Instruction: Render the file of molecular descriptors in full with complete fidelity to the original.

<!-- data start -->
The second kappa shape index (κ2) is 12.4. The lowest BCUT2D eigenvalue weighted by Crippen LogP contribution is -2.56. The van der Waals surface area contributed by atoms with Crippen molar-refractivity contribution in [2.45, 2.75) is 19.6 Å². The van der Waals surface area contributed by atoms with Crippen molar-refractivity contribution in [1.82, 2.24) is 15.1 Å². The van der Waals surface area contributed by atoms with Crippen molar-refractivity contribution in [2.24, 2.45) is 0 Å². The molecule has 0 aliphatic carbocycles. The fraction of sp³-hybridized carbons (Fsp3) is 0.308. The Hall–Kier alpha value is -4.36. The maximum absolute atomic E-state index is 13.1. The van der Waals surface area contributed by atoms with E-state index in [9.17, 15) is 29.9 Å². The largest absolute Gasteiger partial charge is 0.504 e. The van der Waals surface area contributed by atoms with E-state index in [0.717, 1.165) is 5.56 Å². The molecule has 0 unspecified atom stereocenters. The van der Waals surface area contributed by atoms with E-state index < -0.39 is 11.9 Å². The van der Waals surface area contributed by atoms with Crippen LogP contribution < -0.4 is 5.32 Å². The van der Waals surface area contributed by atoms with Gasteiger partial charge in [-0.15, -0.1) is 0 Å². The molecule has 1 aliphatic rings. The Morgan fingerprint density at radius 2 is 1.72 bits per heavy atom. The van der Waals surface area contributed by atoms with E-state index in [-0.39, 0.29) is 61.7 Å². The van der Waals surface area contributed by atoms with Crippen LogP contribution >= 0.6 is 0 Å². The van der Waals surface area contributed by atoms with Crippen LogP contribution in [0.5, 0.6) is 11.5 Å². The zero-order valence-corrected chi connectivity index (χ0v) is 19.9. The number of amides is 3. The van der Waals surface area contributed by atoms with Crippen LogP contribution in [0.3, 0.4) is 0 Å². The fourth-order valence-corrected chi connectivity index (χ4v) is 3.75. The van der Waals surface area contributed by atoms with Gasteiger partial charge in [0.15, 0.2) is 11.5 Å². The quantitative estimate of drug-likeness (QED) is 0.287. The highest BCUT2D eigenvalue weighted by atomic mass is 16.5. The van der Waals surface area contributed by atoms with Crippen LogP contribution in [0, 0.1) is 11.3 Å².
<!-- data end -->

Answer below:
The second kappa shape index (κ2) is 12.4. The lowest BCUT2D eigenvalue weighted by Crippen LogP contribution is -2.56. The van der Waals surface area contributed by atoms with Crippen molar-refractivity contribution in [2.45, 2.75) is 19.6 Å². The van der Waals surface area contributed by atoms with Crippen molar-refractivity contribution in [1.82, 2.24) is 15.1 Å². The van der Waals surface area contributed by atoms with Crippen molar-refractivity contribution in [2.24, 2.45) is 0 Å². The molecule has 0 aliphatic carbocycles. The fraction of sp³-hybridized carbons (Fsp3) is 0.308. The Hall–Kier alpha value is -4.36. The maximum absolute atomic E-state index is 13.1. The van der Waals surface area contributed by atoms with E-state index in [9.17, 15) is 29.9 Å². The largest absolute Gasteiger partial charge is 0.504 e. The van der Waals surface area contributed by atoms with E-state index in [0.717, 1.165) is 5.56 Å². The molecule has 0 unspecified atom stereocenters. The van der Waals surface area contributed by atoms with E-state index < -0.39 is 11.9 Å². The van der Waals surface area contributed by atoms with Crippen LogP contribution < -0.4 is 5.32 Å². The van der Waals surface area contributed by atoms with Gasteiger partial charge in [-0.15, -0.1) is 0 Å². The molecule has 1 aliphatic rings. The Morgan fingerprint density at radius 2 is 1.72 bits per heavy atom. The van der Waals surface area contributed by atoms with E-state index in [-0.39, 0.29) is 61.7 Å². The van der Waals surface area contributed by atoms with Crippen LogP contribution >= 0.6 is 0 Å². The van der Waals surface area contributed by atoms with Crippen LogP contribution in [0.5, 0.6) is 11.5 Å². The zero-order valence-corrected chi connectivity index (χ0v) is 19.9. The number of amides is 3. The van der Waals surface area contributed by atoms with Crippen LogP contribution in [0.3, 0.4) is 0 Å². The fourth-order valence-corrected chi connectivity index (χ4v) is 3.75. The van der Waals surface area contributed by atoms with Gasteiger partial charge in [0.15, 0.2) is 11.5 Å². The quantitative estimate of drug-likeness (QED) is 0.287. The highest BCUT2D eigenvalue weighted by atomic mass is 16.5. The van der Waals surface area contributed by atoms with Crippen LogP contribution in [0, 0.1) is 11.3 Å².